By James Madison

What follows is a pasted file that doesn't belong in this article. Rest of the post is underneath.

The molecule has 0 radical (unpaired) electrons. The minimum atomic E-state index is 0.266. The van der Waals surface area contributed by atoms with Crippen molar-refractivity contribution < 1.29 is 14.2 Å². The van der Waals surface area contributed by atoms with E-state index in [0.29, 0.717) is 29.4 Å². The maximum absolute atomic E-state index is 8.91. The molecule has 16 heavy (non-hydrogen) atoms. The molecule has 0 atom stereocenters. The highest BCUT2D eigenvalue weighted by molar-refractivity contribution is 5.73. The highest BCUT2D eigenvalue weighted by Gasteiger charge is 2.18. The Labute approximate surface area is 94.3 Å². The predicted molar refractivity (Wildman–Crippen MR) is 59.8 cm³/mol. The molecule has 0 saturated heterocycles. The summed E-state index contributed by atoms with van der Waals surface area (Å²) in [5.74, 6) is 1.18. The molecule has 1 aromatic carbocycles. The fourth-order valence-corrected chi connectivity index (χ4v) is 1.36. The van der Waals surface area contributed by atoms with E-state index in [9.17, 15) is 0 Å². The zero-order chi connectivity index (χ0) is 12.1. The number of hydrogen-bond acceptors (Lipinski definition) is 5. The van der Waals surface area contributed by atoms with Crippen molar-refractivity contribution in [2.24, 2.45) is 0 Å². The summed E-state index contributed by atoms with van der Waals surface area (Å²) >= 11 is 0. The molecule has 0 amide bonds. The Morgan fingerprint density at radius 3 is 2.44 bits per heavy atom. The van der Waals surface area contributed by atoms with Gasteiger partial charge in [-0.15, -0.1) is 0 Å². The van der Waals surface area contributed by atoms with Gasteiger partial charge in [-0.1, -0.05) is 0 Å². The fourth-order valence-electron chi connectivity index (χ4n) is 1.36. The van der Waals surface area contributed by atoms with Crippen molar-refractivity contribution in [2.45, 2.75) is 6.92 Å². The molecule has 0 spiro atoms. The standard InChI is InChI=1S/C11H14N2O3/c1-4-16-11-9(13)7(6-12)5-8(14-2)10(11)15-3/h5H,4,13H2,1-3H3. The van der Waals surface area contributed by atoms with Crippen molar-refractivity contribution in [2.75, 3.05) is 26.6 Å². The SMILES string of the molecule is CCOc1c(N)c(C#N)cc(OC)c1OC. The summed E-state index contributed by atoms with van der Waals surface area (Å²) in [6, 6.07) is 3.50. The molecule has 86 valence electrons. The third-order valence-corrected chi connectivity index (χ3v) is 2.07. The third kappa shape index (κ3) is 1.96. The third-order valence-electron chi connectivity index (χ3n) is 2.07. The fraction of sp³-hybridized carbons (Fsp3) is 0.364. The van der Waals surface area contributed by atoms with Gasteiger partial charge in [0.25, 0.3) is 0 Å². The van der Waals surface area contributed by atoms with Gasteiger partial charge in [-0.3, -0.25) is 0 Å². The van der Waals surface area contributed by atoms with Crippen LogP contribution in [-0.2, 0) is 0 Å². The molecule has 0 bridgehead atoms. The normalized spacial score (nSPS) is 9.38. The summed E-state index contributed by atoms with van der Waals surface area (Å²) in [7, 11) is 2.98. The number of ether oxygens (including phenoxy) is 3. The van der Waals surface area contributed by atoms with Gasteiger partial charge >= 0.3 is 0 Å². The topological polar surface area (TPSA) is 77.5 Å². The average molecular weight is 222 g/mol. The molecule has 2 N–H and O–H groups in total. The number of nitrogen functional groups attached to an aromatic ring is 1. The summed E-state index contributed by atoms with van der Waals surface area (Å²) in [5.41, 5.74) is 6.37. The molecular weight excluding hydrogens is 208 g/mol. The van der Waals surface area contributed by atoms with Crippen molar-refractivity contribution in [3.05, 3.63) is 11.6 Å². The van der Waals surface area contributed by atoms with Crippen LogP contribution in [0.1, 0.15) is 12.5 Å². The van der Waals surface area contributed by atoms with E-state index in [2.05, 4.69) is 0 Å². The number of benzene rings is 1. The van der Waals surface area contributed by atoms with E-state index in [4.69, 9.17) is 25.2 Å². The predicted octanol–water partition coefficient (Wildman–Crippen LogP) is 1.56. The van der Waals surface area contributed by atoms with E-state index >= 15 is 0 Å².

In this short essay, Madison talks about the danger of factions within a government. A faction can be a majority or a minority of the citizens, who have a common interest that is averse to the rights of other citizens or to the general interest of the community. He argues that it is impossible to get rid of the causes of factions, since this would mean either destroying liberty or making sure all citizens have the same opinions and interests. Instead he argues that we need to focus on controlling the effects of factions. If a faction is a minority, then the majority can out-vote it in a popular government. However, if the majority attempts to violate the rights or otherwise oppress the minority, it’s a more difficult situation. He argues that for this reason a republic would be better than a pure democracy. The use of representatives ensures that public views are filtered through a chosen body of citizens that apply their wisdom and desire to do what is best for the country. It is important that the number or representatives is kept within a certain number so that there aren’t only a few people ruling and that there are enough representatives to make sure each local constituency is represented, but also ensure that there are few enough to be able to aggregate interests. He also notes that in a republic, a greater number of citizens can be part of the government than in a democracy. This is good, because in a larger country, the government will be less likely to be dominated by a few factions – even if a faction takes hold in one state, within the national government, other states will not be taken over by the same faction.